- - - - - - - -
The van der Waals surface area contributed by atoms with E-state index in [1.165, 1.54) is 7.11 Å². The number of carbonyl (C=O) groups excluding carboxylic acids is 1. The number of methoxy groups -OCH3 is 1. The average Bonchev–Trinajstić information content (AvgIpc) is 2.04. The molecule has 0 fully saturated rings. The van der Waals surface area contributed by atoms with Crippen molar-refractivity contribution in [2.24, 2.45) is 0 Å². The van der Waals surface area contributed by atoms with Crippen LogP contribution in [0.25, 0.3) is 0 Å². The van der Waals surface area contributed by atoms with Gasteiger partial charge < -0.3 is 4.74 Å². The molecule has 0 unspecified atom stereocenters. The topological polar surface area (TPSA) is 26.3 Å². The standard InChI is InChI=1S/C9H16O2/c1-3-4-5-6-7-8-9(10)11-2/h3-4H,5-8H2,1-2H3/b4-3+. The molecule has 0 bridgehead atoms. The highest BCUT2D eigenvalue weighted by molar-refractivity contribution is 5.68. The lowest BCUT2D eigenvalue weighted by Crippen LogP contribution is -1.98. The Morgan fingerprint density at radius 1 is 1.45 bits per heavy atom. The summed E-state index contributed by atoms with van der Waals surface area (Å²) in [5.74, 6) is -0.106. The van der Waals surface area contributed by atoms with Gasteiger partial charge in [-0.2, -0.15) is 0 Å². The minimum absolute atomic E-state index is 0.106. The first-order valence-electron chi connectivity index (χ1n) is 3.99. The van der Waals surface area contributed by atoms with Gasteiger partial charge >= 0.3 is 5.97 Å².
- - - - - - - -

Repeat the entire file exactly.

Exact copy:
The van der Waals surface area contributed by atoms with E-state index in [1.165, 1.54) is 7.11 Å². The number of carbonyl (C=O) groups excluding carboxylic acids is 1. The number of methoxy groups -OCH3 is 1. The average Bonchev–Trinajstić information content (AvgIpc) is 2.04. The molecule has 0 fully saturated rings. The van der Waals surface area contributed by atoms with Crippen molar-refractivity contribution in [2.24, 2.45) is 0 Å². The van der Waals surface area contributed by atoms with Crippen LogP contribution in [0.25, 0.3) is 0 Å². The van der Waals surface area contributed by atoms with Gasteiger partial charge < -0.3 is 4.74 Å². The molecule has 0 unspecified atom stereocenters. The topological polar surface area (TPSA) is 26.3 Å². The standard InChI is InChI=1S/C9H16O2/c1-3-4-5-6-7-8-9(10)11-2/h3-4H,5-8H2,1-2H3/b4-3+. The molecule has 0 bridgehead atoms. The highest BCUT2D eigenvalue weighted by molar-refractivity contribution is 5.68. The lowest BCUT2D eigenvalue weighted by Crippen LogP contribution is -1.98. The Morgan fingerprint density at radius 1 is 1.45 bits per heavy atom. The summed E-state index contributed by atoms with van der Waals surface area (Å²) in [5.74, 6) is -0.106. The van der Waals surface area contributed by atoms with Gasteiger partial charge in [-0.2, -0.15) is 0 Å². The minimum absolute atomic E-state index is 0.106. The first-order valence-electron chi connectivity index (χ1n) is 3.99. The van der Waals surface area contributed by atoms with Gasteiger partial charge >= 0.3 is 5.97 Å².